What I Wish People Understood About Disability and Chronic Pain

There is nothing wrong with having a disability. I know because I have one. I have arthritis all over my body, I also have fibromyalgia and chronic fatigue and I am not ashamed of it. It is what it is, I can’t do anything about it, so why stress and worry about it?

Yes it gets hard — really hard — but it is my life and instead of getting depressed, I just get on with things the best I can. Some days are a lot harder than other days. I am determined to not let it get the best of me.

In my experience, people with disabilities tend to be a lot stronger than people think we are. These conditions bring out the best and worst in people, but many will work so hard to get some “normal” into their life and fight with every part of them.

I know some people look at us and feel sorry for us. I don’t want people to feel sorry for me; I just want them to understand what it is like to not have control of your own body, and live with pain that can’t be stopped by medication.

There are so many of us around the world, and we need to be listened to, shown respect, understood and not treated differently. We are everyday people who just happen to have disabilities and may need help with things. We can’t always find work or we may not be able to work for different reasons. We all have different levels of disability; some you can see and some you can’t see unless we are having a bad relapse or a bad day.

People need to start noticing those who are invisible and not think they are just parking in the disability parking spaces just to be closer. People can have a great day when walking and getting around is a lot easier, and then there are days were we can barely walk, get around or even get out of bed. I urge you all to stop and think before you decide to write a horrible note accusing them of doing the wrong thing. You never know any person’s circumstance by appearance alone.

Those who do not want to work and fake illnesses make it harder for us who need to get disability. We would much prefer to be looking for work and out there doing things everyday people do. Please stop making it hard for those of us who genuinely need the help and assistance.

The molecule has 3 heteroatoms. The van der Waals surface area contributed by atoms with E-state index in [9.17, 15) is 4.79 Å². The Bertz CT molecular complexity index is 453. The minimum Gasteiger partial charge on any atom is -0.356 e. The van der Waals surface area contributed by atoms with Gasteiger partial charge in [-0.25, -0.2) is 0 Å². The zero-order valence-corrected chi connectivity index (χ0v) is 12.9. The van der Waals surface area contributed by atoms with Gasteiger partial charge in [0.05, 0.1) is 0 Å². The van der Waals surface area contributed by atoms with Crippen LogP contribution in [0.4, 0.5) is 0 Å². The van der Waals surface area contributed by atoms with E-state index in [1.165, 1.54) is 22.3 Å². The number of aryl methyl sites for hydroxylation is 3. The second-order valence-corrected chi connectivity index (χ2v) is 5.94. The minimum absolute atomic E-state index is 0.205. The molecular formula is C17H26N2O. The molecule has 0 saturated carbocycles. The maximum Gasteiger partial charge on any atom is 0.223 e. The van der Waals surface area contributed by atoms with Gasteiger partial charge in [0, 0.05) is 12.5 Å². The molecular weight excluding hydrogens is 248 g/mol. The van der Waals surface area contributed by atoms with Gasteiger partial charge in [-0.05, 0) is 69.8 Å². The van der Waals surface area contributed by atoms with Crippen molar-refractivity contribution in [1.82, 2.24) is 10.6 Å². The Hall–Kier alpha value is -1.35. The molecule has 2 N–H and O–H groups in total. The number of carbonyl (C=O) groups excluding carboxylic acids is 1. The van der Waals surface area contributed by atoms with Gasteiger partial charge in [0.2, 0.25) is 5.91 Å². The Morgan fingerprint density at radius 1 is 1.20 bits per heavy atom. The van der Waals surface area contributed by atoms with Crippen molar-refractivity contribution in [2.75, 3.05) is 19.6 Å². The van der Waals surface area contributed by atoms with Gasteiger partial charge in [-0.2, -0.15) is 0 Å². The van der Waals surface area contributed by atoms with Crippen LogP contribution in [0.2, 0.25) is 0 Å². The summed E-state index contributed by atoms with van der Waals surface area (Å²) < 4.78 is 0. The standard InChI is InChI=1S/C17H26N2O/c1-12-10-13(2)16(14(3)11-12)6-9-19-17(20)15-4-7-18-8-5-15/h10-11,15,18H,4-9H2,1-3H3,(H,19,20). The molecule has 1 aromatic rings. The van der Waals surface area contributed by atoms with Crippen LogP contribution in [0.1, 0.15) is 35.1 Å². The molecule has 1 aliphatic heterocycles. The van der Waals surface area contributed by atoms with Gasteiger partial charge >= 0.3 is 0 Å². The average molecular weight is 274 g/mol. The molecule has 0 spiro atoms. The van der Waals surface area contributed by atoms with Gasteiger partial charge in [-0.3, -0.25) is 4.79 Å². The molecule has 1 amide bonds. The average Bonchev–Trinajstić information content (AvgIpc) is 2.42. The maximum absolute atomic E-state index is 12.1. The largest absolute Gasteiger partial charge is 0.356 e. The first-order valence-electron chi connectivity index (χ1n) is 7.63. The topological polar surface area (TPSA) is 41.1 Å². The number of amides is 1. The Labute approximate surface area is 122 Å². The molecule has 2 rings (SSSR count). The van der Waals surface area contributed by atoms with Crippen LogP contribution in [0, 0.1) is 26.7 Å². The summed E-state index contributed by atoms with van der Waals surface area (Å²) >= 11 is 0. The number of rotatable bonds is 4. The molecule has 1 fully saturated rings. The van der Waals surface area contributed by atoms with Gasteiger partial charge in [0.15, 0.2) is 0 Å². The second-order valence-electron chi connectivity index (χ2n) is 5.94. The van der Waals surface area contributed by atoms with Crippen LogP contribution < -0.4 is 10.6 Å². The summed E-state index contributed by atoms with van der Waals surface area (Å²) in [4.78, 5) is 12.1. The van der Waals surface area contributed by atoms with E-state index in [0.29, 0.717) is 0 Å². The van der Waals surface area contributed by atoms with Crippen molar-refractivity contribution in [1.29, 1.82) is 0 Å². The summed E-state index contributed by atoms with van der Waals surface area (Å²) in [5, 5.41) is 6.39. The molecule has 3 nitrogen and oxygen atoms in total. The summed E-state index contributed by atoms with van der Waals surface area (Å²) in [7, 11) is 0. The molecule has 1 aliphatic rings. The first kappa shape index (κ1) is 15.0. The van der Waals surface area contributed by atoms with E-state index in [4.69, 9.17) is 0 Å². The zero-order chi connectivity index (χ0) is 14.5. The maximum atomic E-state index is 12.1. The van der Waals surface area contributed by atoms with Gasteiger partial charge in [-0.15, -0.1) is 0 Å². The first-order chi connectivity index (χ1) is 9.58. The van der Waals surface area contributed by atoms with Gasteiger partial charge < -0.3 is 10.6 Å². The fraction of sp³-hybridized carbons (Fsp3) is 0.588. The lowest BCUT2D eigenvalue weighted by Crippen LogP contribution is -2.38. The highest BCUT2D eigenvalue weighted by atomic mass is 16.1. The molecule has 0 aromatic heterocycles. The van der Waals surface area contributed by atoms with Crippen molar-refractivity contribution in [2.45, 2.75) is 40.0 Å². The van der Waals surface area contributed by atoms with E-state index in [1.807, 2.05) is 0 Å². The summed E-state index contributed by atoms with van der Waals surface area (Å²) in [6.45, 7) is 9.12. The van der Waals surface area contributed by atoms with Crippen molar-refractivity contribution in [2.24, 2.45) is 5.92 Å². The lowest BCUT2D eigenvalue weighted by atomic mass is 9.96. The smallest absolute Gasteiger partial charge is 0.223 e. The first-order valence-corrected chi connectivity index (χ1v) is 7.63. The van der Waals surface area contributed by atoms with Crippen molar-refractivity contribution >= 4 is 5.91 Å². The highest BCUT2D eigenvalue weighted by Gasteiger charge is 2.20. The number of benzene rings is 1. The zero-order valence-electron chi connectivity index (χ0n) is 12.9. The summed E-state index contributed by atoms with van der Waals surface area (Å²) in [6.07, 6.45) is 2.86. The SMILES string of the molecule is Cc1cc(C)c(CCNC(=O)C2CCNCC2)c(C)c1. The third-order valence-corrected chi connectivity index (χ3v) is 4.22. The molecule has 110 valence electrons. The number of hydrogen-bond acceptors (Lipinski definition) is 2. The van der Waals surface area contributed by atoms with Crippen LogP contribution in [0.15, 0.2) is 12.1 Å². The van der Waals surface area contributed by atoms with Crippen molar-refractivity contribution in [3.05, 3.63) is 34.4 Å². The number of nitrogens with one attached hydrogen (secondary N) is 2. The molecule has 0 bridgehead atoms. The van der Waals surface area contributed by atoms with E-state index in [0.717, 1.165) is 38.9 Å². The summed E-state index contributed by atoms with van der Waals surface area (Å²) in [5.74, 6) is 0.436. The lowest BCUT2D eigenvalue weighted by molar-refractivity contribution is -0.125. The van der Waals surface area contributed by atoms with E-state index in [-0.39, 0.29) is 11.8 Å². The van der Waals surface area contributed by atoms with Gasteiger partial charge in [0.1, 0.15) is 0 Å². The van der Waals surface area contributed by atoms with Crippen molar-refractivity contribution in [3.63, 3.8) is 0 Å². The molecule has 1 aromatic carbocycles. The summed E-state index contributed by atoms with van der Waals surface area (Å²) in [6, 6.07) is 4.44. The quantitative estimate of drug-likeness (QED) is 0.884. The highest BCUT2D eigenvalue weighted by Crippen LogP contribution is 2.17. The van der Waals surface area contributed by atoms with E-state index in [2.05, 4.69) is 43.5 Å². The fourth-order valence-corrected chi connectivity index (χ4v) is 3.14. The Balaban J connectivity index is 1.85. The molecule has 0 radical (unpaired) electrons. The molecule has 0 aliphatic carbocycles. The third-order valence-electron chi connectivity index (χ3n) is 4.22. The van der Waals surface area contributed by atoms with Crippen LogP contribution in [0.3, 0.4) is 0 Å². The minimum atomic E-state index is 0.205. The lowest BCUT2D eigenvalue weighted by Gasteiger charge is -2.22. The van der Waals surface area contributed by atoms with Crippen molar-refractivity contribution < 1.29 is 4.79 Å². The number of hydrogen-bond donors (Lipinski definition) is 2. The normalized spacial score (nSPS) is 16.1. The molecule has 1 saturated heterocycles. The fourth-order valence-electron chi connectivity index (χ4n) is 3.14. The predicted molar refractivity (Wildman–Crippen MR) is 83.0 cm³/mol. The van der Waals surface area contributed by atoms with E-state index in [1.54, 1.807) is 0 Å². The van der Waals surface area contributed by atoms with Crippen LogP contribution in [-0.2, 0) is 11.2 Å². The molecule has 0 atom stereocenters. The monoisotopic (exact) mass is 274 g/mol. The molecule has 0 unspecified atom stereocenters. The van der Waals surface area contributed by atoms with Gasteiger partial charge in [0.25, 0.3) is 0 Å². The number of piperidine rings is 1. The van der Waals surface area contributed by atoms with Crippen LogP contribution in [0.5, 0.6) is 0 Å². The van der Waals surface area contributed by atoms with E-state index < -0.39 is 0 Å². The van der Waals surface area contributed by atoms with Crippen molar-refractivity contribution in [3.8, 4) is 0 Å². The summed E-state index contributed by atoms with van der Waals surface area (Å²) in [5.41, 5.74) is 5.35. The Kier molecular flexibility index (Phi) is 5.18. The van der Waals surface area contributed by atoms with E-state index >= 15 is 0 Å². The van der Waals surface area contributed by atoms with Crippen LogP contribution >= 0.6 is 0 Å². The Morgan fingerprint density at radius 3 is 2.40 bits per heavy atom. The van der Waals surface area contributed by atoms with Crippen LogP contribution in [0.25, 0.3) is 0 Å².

I don’t think people who haven’t experienced it can understand what it is actually like inside the body of someone who has an autoimmune disease. My pain is unbearable at times; I can succumb to any infection, flu, cold and take months or weeks to overcome something that should be a week–long illness. My experiences include losing grip on objects and dropping things, stiffness all over, hip and back going out or into a spasm that can paralyze me from my hip down on one side or both legs from the pelvic area. I deal with loss of concentration, weakness, lack of sleep or constantly sleeping and being tired. Even just doing simple house chores is hard; my back starts hurting very quickly when trying to clean my room and make my bed. What should be simple tasks are not so easy for me or a lot of other people.

I personally take at least a month to overcome any cold or flu, and a simple stomach bug can pull all my muscles and make it near impossible to stand up longer than a few minutes. I will not go into full detail, but it does make having a stomach bug incredibly hard to deal with. Even when showering I end up laying on the floor because it’s hard to  stand up and shower.

I have one person who can massage me; as I need it gentle I can’t go to just anyone to get a massage. I am not allowed to see a chiropractor, physiotherapy doesn’t really work, and I have tried Bowen therapy but it made my back go into spasm and I struggled to walk or straighten my back.

Please understand this next time you come across someone with a disability, and give them a chance. If you know someone with a condition, try to understand the condition and know how hard it can be for them to function like you do.

I have to thank my parents for being so supportive. I know they don’t always understand my condition or what I am feeling at that time, but they do give me some extra support and they are there for me when things get really bad and I need some help. You always need a good support system. If you do need help, don’t be afraid to ask for it.

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Thinkstock photo by Annuker.

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